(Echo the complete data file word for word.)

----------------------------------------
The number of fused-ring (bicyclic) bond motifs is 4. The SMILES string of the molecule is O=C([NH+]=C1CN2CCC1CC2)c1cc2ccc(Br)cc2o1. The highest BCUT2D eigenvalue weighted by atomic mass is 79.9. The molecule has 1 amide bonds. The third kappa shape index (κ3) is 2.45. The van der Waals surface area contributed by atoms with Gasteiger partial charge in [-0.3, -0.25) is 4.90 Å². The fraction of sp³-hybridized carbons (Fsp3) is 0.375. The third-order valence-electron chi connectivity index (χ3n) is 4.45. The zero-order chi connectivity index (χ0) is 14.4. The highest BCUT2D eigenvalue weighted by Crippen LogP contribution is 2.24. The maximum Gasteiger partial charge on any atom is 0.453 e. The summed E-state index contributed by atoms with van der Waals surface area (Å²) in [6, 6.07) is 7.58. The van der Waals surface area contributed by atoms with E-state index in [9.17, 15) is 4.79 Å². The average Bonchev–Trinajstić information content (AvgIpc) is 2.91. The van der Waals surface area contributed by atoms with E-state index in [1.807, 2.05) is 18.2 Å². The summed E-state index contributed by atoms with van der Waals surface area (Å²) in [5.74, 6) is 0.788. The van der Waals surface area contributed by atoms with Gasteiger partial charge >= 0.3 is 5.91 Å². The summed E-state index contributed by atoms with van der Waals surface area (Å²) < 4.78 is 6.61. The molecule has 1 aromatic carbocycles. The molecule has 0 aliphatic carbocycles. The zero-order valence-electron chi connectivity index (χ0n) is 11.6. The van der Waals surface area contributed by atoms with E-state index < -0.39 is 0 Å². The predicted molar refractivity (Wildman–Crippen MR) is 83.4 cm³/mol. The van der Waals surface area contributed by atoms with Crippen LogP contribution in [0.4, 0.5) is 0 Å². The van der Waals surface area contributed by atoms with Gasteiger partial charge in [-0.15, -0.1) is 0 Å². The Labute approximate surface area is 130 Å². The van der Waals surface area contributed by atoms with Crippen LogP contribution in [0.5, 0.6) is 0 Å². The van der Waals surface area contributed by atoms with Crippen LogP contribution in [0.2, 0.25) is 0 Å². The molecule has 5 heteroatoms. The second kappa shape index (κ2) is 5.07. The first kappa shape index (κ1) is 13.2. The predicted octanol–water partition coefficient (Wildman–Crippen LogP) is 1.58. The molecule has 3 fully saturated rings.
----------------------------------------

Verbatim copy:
The number of fused-ring (bicyclic) bond motifs is 4. The SMILES string of the molecule is O=C([NH+]=C1CN2CCC1CC2)c1cc2ccc(Br)cc2o1. The highest BCUT2D eigenvalue weighted by atomic mass is 79.9. The molecule has 1 amide bonds. The third kappa shape index (κ3) is 2.45. The van der Waals surface area contributed by atoms with Gasteiger partial charge in [-0.3, -0.25) is 4.90 Å². The fraction of sp³-hybridized carbons (Fsp3) is 0.375. The third-order valence-electron chi connectivity index (χ3n) is 4.45. The zero-order chi connectivity index (χ0) is 14.4. The highest BCUT2D eigenvalue weighted by Crippen LogP contribution is 2.24. The maximum Gasteiger partial charge on any atom is 0.453 e. The summed E-state index contributed by atoms with van der Waals surface area (Å²) in [6, 6.07) is 7.58. The van der Waals surface area contributed by atoms with E-state index in [9.17, 15) is 4.79 Å². The average Bonchev–Trinajstić information content (AvgIpc) is 2.91. The van der Waals surface area contributed by atoms with E-state index in [1.807, 2.05) is 18.2 Å². The summed E-state index contributed by atoms with van der Waals surface area (Å²) in [5.74, 6) is 0.788. The van der Waals surface area contributed by atoms with Gasteiger partial charge >= 0.3 is 5.91 Å². The summed E-state index contributed by atoms with van der Waals surface area (Å²) < 4.78 is 6.61. The molecule has 1 aromatic carbocycles. The molecule has 0 aliphatic carbocycles. The zero-order valence-electron chi connectivity index (χ0n) is 11.6. The van der Waals surface area contributed by atoms with E-state index < -0.39 is 0 Å². The predicted molar refractivity (Wildman–Crippen MR) is 83.4 cm³/mol. The van der Waals surface area contributed by atoms with Crippen LogP contribution in [0.4, 0.5) is 0 Å². The van der Waals surface area contributed by atoms with Gasteiger partial charge in [-0.15, -0.1) is 0 Å². The Labute approximate surface area is 130 Å². The van der Waals surface area contributed by atoms with Crippen LogP contribution in [0.5, 0.6) is 0 Å². The van der Waals surface area contributed by atoms with Crippen LogP contribution in [0.2, 0.25) is 0 Å². The molecule has 5 heteroatoms. The second kappa shape index (κ2) is 5.07. The first kappa shape index (κ1) is 13.2. The predicted octanol–water partition coefficient (Wildman–Crippen LogP) is 1.58. The molecule has 3 fully saturated rings.